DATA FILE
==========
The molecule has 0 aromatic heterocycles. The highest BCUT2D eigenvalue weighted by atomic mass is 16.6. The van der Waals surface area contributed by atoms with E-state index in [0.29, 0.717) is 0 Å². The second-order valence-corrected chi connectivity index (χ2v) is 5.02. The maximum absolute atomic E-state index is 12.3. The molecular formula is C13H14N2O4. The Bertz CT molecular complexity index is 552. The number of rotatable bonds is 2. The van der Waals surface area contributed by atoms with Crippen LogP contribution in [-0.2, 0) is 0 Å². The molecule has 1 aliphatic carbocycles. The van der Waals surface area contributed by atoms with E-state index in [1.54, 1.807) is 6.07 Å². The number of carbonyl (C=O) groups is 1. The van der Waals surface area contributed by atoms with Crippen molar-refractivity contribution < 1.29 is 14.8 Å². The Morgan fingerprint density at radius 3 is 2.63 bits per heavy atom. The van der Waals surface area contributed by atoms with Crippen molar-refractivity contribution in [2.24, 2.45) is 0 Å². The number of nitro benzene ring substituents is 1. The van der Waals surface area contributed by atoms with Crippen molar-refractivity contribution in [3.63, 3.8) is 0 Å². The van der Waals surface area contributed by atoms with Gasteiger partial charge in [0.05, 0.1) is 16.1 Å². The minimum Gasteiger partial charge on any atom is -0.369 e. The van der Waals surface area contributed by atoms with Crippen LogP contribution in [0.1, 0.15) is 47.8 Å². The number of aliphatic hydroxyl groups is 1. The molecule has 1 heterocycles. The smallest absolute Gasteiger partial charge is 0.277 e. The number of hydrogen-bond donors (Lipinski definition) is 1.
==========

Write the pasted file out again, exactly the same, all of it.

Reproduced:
The molecule has 0 aromatic heterocycles. The highest BCUT2D eigenvalue weighted by atomic mass is 16.6. The van der Waals surface area contributed by atoms with E-state index in [0.29, 0.717) is 0 Å². The second-order valence-corrected chi connectivity index (χ2v) is 5.02. The maximum absolute atomic E-state index is 12.3. The molecular formula is C13H14N2O4. The Bertz CT molecular complexity index is 552. The number of rotatable bonds is 2. The van der Waals surface area contributed by atoms with Crippen LogP contribution in [-0.2, 0) is 0 Å². The molecule has 1 aliphatic carbocycles. The van der Waals surface area contributed by atoms with E-state index in [1.54, 1.807) is 6.07 Å². The number of carbonyl (C=O) groups is 1. The van der Waals surface area contributed by atoms with Crippen molar-refractivity contribution < 1.29 is 14.8 Å². The Morgan fingerprint density at radius 3 is 2.63 bits per heavy atom. The van der Waals surface area contributed by atoms with Crippen molar-refractivity contribution in [2.24, 2.45) is 0 Å². The number of nitro benzene ring substituents is 1. The van der Waals surface area contributed by atoms with Crippen molar-refractivity contribution in [3.63, 3.8) is 0 Å². The van der Waals surface area contributed by atoms with Gasteiger partial charge in [0.05, 0.1) is 16.1 Å². The minimum Gasteiger partial charge on any atom is -0.369 e. The van der Waals surface area contributed by atoms with Crippen LogP contribution in [0.1, 0.15) is 47.8 Å². The number of aliphatic hydroxyl groups is 1. The molecule has 1 heterocycles. The smallest absolute Gasteiger partial charge is 0.277 e. The number of hydrogen-bond donors (Lipinski definition) is 1.